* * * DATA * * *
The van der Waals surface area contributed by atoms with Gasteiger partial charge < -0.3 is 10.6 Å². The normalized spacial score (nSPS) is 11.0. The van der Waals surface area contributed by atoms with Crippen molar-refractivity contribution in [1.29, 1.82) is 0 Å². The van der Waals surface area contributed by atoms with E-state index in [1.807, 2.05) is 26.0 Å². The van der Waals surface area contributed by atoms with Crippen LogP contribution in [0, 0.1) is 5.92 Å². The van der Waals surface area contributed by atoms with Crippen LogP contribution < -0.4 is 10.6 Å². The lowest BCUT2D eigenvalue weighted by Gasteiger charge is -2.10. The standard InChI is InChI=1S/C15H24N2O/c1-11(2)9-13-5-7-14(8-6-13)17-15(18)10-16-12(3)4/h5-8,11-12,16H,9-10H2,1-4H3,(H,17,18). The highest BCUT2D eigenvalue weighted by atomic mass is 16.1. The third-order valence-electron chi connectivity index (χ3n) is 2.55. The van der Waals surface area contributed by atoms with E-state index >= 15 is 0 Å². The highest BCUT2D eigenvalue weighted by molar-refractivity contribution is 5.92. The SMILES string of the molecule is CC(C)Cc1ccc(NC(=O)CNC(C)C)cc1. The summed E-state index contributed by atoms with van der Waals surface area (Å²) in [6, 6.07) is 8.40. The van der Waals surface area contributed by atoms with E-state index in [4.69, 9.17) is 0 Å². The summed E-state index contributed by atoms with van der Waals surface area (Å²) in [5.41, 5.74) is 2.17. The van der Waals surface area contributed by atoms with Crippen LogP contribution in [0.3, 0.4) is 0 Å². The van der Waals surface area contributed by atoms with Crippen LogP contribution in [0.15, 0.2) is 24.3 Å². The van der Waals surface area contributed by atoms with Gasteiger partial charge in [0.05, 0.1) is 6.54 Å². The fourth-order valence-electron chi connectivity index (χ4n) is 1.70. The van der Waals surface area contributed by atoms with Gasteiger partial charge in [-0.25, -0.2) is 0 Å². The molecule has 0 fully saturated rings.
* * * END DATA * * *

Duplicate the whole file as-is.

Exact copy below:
The van der Waals surface area contributed by atoms with Gasteiger partial charge < -0.3 is 10.6 Å². The normalized spacial score (nSPS) is 11.0. The van der Waals surface area contributed by atoms with Crippen molar-refractivity contribution in [1.29, 1.82) is 0 Å². The van der Waals surface area contributed by atoms with E-state index in [1.807, 2.05) is 26.0 Å². The van der Waals surface area contributed by atoms with Crippen LogP contribution in [0, 0.1) is 5.92 Å². The van der Waals surface area contributed by atoms with Crippen LogP contribution < -0.4 is 10.6 Å². The lowest BCUT2D eigenvalue weighted by Gasteiger charge is -2.10. The standard InChI is InChI=1S/C15H24N2O/c1-11(2)9-13-5-7-14(8-6-13)17-15(18)10-16-12(3)4/h5-8,11-12,16H,9-10H2,1-4H3,(H,17,18). The highest BCUT2D eigenvalue weighted by atomic mass is 16.1. The third-order valence-electron chi connectivity index (χ3n) is 2.55. The van der Waals surface area contributed by atoms with E-state index >= 15 is 0 Å². The highest BCUT2D eigenvalue weighted by molar-refractivity contribution is 5.92. The SMILES string of the molecule is CC(C)Cc1ccc(NC(=O)CNC(C)C)cc1. The summed E-state index contributed by atoms with van der Waals surface area (Å²) in [6, 6.07) is 8.40. The van der Waals surface area contributed by atoms with E-state index in [4.69, 9.17) is 0 Å². The summed E-state index contributed by atoms with van der Waals surface area (Å²) in [5.41, 5.74) is 2.17. The van der Waals surface area contributed by atoms with Crippen LogP contribution in [0.3, 0.4) is 0 Å². The van der Waals surface area contributed by atoms with Crippen LogP contribution in [0.15, 0.2) is 24.3 Å². The van der Waals surface area contributed by atoms with Gasteiger partial charge in [0.05, 0.1) is 6.54 Å². The fourth-order valence-electron chi connectivity index (χ4n) is 1.70. The van der Waals surface area contributed by atoms with Gasteiger partial charge in [-0.25, -0.2) is 0 Å². The molecule has 0 fully saturated rings.